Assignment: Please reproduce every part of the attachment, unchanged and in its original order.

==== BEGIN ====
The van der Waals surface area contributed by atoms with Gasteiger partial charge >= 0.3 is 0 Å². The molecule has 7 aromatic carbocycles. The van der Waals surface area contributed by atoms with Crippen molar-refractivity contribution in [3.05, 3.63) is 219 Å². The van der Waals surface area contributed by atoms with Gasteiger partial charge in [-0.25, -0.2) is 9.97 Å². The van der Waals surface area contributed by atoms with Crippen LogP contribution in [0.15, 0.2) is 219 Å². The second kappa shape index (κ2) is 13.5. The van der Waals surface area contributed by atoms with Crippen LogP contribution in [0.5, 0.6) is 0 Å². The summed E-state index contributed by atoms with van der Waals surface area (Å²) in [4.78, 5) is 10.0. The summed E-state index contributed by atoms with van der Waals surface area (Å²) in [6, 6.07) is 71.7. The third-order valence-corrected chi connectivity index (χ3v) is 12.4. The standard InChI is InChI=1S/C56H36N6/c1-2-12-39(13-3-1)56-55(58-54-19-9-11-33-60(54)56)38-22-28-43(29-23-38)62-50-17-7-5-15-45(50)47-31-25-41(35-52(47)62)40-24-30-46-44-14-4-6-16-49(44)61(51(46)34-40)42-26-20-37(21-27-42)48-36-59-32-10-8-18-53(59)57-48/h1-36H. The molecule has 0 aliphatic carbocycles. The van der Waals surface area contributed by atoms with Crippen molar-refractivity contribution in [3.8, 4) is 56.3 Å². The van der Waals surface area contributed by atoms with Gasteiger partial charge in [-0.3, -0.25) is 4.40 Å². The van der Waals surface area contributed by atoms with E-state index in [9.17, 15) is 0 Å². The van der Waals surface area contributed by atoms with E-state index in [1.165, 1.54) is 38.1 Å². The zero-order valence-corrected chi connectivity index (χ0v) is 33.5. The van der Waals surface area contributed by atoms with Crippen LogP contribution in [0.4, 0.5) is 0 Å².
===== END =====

The van der Waals surface area contributed by atoms with Gasteiger partial charge >= 0.3 is 0 Å². The molecule has 7 aromatic carbocycles. The van der Waals surface area contributed by atoms with Crippen molar-refractivity contribution in [3.05, 3.63) is 219 Å². The van der Waals surface area contributed by atoms with Gasteiger partial charge in [-0.25, -0.2) is 9.97 Å². The van der Waals surface area contributed by atoms with Crippen LogP contribution in [0.15, 0.2) is 219 Å². The second kappa shape index (κ2) is 13.5. The van der Waals surface area contributed by atoms with Crippen LogP contribution in [0.5, 0.6) is 0 Å². The summed E-state index contributed by atoms with van der Waals surface area (Å²) in [4.78, 5) is 10.0. The summed E-state index contributed by atoms with van der Waals surface area (Å²) in [6, 6.07) is 71.7. The third-order valence-corrected chi connectivity index (χ3v) is 12.4. The standard InChI is InChI=1S/C56H36N6/c1-2-12-39(13-3-1)56-55(58-54-19-9-11-33-60(54)56)38-22-28-43(29-23-38)62-50-17-7-5-15-45(50)47-31-25-41(35-52(47)62)40-24-30-46-44-14-4-6-16-49(44)61(51(46)34-40)42-26-20-37(21-27-42)48-36-59-32-10-8-18-53(59)57-48/h1-36H. The molecule has 0 aliphatic carbocycles. The van der Waals surface area contributed by atoms with Crippen molar-refractivity contribution in [3.8, 4) is 56.3 Å². The van der Waals surface area contributed by atoms with Gasteiger partial charge in [-0.3, -0.25) is 4.40 Å². The van der Waals surface area contributed by atoms with E-state index in [9.17, 15) is 0 Å². The van der Waals surface area contributed by atoms with E-state index in [1.165, 1.54) is 38.1 Å². The zero-order valence-corrected chi connectivity index (χ0v) is 33.5. The van der Waals surface area contributed by atoms with Crippen LogP contribution in [0.4, 0.5) is 0 Å².